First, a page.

It wasn’t long before eCommerce bounced back from the dot-com bust. By 2005, the term Cyber Monday was being used to describe the biggest online shopping day of the year. The Monday after Black Friday was a day when people made online holiday purchases. This shopping day fell on a workday because, at that time, most people still accessed the internet at work, not at home.
In recent years, the Chinese holiday of Singles Day has turned into a second big day for internet sales. This is mostly thanks to Alibaba. While most U.S.-based eCommerce sites don’t run sales for Singles Day, the event generated almost $36 billion in sales in 2020.
There was another significant eCommerce development in 2005. Amazon founder Jeff Bezos introduced the Prime membership program that year. For $79, Prime members got free 2-day shipping within the United States. By 2020, there were 112 million Prime members in the U.S. — about one-third of the population. The cost had risen to $119 per year. Prime also included other perks, such as free programming on Amazon’s video service.
The rise of online shopping platforms
The first eCommerce platform launched in 2006. Shopify’s creators wanted to make it easier for small businesses to build a web presence. So they developed a platform that helps sellers to create an online shopping site. This allows companies to sell online without significant expense or technical knowledge.
Magento (2008) and BigCommerce (2009) soon followed Shopify. Today, there are many eCommerce platforms serving eCommerce companies of all sizes.
Food shopping goes virtual
Webvan, an early grocery delivery service, flopped in 2001 when the dot-com bubble burst. Safeway ventured into online shopping and delivery in 2002, but the business struggled.
It would be another decade before online shopping for food and groceries would begin to take off. Founded in 2012, Instacart sends shoppers to local stores to pick out groceries that consumers order online. That company saw its customer base spike in 2020 due to the pandemic.
Today, thanks to advances in cold warehousing and delivery, consumers can order a wide variety of food products online.
COVID-19 speeds up the rise of online shopping
For more than a decade, online shopping has steadily grown its share of retail sales. In 2011, consumers did less than 5% of their shopping online. By the beginning of 2020, that share had grown to almost 12%. As people stayed away from brick-and-mortar stores due to COVID-19, eCommerce had a historic 30% increase.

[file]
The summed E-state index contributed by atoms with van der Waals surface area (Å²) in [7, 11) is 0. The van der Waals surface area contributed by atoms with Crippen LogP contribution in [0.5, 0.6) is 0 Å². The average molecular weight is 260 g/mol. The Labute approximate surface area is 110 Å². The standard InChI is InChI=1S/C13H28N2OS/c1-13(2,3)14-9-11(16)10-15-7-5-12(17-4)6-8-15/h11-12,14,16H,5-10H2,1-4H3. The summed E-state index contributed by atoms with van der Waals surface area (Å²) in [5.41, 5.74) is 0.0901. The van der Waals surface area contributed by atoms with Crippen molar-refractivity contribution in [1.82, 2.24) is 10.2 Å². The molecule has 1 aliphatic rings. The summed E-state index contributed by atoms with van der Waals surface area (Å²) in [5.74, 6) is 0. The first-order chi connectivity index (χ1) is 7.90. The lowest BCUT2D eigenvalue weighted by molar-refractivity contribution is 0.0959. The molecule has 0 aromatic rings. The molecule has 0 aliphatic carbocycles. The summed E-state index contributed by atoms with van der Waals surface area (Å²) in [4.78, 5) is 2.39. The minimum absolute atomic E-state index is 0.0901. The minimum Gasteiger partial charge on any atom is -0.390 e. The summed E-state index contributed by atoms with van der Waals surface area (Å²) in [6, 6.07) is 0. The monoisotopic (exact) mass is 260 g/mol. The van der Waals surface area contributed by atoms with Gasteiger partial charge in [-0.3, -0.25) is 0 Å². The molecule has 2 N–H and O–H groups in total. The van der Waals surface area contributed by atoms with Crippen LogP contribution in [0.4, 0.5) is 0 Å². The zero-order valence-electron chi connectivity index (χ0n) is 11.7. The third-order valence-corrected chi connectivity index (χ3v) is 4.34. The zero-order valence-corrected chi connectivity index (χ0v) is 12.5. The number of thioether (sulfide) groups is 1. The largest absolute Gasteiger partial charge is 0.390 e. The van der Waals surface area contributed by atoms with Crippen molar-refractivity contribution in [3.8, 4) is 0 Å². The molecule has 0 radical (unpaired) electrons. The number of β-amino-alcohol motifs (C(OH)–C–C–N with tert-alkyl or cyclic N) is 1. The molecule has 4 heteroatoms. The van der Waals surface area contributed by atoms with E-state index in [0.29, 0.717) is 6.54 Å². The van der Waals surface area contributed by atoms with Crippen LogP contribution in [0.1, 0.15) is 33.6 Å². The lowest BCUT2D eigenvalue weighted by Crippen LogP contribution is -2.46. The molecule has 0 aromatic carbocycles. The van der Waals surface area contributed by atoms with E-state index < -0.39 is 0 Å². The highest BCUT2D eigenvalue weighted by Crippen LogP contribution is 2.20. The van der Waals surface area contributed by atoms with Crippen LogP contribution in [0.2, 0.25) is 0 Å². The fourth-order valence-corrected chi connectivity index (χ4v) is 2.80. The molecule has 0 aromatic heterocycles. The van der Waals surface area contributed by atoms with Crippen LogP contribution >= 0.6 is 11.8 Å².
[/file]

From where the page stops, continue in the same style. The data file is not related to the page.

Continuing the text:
The impact of eCommerce on brick-and-mortar retail
Brick-and-mortar retail was in decline even before the pandemic. When the pandemic arrived, many shops had to close their doors. Even those that were able to stay open had many fewer customers. Retailing will undoubtedly emerge changed after the pandemic is over.
As more consumers become comfortable with online sales, many of them will continue to do so. The gains in market share in 2020 are likely to accelerate the shift from in-person to online shopping.
However, brick-and-mortar shopping is far from dead. Shoppers like to touch products before they buy. And, for many, shopping at stores is a fun outing. In the future, eCommerce and traditional retail are likely to continue to complement each other.
The future of eCommerce
It’s hard to make eCommerce predictions. The history of eCommerce shows us that the industry is nothing if not changeable.
Still, it’s safe to say that the number of items you can order online will continue to expand. Developers will continue to innovate better payment systems and web interfaces. Apps and social media will become more important for eCommerce. More consumers will make purchases on their mobile devices. The technology that powers eCommerce will continually improve. ECommerce fulfillment will get faster and more efficient.